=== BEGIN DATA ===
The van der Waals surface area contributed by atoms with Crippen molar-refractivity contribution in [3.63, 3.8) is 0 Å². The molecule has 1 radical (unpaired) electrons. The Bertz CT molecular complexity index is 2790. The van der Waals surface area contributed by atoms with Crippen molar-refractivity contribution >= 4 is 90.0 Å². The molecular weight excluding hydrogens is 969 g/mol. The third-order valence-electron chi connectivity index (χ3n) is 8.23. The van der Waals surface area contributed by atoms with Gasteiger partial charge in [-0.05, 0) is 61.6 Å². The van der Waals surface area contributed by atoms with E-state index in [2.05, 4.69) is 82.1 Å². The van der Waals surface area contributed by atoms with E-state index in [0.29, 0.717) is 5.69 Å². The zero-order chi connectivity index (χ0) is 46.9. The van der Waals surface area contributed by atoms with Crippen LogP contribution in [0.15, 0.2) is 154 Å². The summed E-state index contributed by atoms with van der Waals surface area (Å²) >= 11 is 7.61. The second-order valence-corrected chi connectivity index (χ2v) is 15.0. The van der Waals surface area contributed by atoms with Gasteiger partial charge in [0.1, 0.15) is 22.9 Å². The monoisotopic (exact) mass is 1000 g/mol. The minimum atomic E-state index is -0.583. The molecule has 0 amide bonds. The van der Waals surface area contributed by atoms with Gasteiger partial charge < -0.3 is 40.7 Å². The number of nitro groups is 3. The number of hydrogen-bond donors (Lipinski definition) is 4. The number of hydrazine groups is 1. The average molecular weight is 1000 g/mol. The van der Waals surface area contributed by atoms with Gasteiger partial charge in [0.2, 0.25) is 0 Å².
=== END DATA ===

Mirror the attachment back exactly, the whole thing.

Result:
The van der Waals surface area contributed by atoms with Crippen molar-refractivity contribution in [3.63, 3.8) is 0 Å². The molecule has 1 radical (unpaired) electrons. The Bertz CT molecular complexity index is 2790. The van der Waals surface area contributed by atoms with Crippen molar-refractivity contribution >= 4 is 90.0 Å². The molecular weight excluding hydrogens is 969 g/mol. The third-order valence-electron chi connectivity index (χ3n) is 8.23. The van der Waals surface area contributed by atoms with Gasteiger partial charge in [-0.05, 0) is 61.6 Å². The van der Waals surface area contributed by atoms with E-state index in [2.05, 4.69) is 82.1 Å². The van der Waals surface area contributed by atoms with E-state index in [0.29, 0.717) is 5.69 Å². The zero-order chi connectivity index (χ0) is 46.9. The van der Waals surface area contributed by atoms with Crippen LogP contribution in [0.15, 0.2) is 154 Å². The summed E-state index contributed by atoms with van der Waals surface area (Å²) >= 11 is 7.61. The second-order valence-corrected chi connectivity index (χ2v) is 15.0. The van der Waals surface area contributed by atoms with Gasteiger partial charge in [0.1, 0.15) is 22.9 Å². The monoisotopic (exact) mass is 1000 g/mol. The minimum atomic E-state index is -0.583. The molecule has 0 amide bonds. The van der Waals surface area contributed by atoms with Gasteiger partial charge < -0.3 is 40.7 Å². The number of nitro groups is 3. The number of hydrogen-bond donors (Lipinski definition) is 4. The number of hydrazine groups is 1. The average molecular weight is 1000 g/mol. The van der Waals surface area contributed by atoms with Gasteiger partial charge in [0.2, 0.25) is 0 Å².